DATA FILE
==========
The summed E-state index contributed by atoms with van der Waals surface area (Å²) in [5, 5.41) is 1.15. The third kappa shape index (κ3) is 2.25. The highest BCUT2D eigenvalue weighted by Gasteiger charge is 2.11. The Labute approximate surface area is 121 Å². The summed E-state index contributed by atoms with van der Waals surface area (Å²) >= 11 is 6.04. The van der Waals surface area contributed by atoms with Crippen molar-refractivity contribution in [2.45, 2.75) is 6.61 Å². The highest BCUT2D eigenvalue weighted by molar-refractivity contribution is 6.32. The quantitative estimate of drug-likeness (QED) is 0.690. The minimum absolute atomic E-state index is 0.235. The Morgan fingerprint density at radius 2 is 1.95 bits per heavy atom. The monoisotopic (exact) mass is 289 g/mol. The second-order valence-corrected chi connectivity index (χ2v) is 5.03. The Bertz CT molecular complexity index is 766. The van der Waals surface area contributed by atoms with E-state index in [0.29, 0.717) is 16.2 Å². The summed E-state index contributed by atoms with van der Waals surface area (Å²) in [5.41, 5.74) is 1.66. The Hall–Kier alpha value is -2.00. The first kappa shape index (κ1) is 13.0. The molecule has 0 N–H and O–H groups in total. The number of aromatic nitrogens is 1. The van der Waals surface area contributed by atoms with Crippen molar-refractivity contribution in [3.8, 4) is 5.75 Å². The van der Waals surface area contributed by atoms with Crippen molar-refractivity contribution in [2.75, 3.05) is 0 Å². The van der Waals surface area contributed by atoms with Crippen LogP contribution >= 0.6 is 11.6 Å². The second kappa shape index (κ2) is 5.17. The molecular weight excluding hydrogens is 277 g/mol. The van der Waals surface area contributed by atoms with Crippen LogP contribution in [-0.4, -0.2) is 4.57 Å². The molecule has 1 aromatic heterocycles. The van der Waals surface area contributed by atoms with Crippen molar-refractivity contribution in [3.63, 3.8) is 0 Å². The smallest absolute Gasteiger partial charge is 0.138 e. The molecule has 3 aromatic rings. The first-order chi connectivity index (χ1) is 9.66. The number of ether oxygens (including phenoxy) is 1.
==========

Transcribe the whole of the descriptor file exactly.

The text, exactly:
The summed E-state index contributed by atoms with van der Waals surface area (Å²) in [5, 5.41) is 1.15. The third kappa shape index (κ3) is 2.25. The highest BCUT2D eigenvalue weighted by Gasteiger charge is 2.11. The Labute approximate surface area is 121 Å². The summed E-state index contributed by atoms with van der Waals surface area (Å²) >= 11 is 6.04. The van der Waals surface area contributed by atoms with Crippen molar-refractivity contribution in [2.45, 2.75) is 6.61 Å². The highest BCUT2D eigenvalue weighted by molar-refractivity contribution is 6.32. The quantitative estimate of drug-likeness (QED) is 0.690. The minimum absolute atomic E-state index is 0.235. The Morgan fingerprint density at radius 2 is 1.95 bits per heavy atom. The monoisotopic (exact) mass is 289 g/mol. The second-order valence-corrected chi connectivity index (χ2v) is 5.03. The Bertz CT molecular complexity index is 766. The van der Waals surface area contributed by atoms with E-state index in [0.29, 0.717) is 16.2 Å². The summed E-state index contributed by atoms with van der Waals surface area (Å²) in [5.41, 5.74) is 1.66. The Hall–Kier alpha value is -2.00. The first kappa shape index (κ1) is 13.0. The molecule has 0 N–H and O–H groups in total. The number of aromatic nitrogens is 1. The van der Waals surface area contributed by atoms with Crippen molar-refractivity contribution in [3.8, 4) is 5.75 Å². The van der Waals surface area contributed by atoms with Crippen molar-refractivity contribution in [2.75, 3.05) is 0 Å². The van der Waals surface area contributed by atoms with Crippen LogP contribution >= 0.6 is 11.6 Å². The second kappa shape index (κ2) is 5.17. The molecular weight excluding hydrogens is 277 g/mol. The van der Waals surface area contributed by atoms with Crippen LogP contribution in [-0.4, -0.2) is 4.57 Å². The molecule has 1 aromatic heterocycles. The van der Waals surface area contributed by atoms with Crippen molar-refractivity contribution in [3.63, 3.8) is 0 Å². The smallest absolute Gasteiger partial charge is 0.138 e. The molecule has 3 aromatic rings. The first-order chi connectivity index (χ1) is 9.66. The number of ether oxygens (including phenoxy) is 1.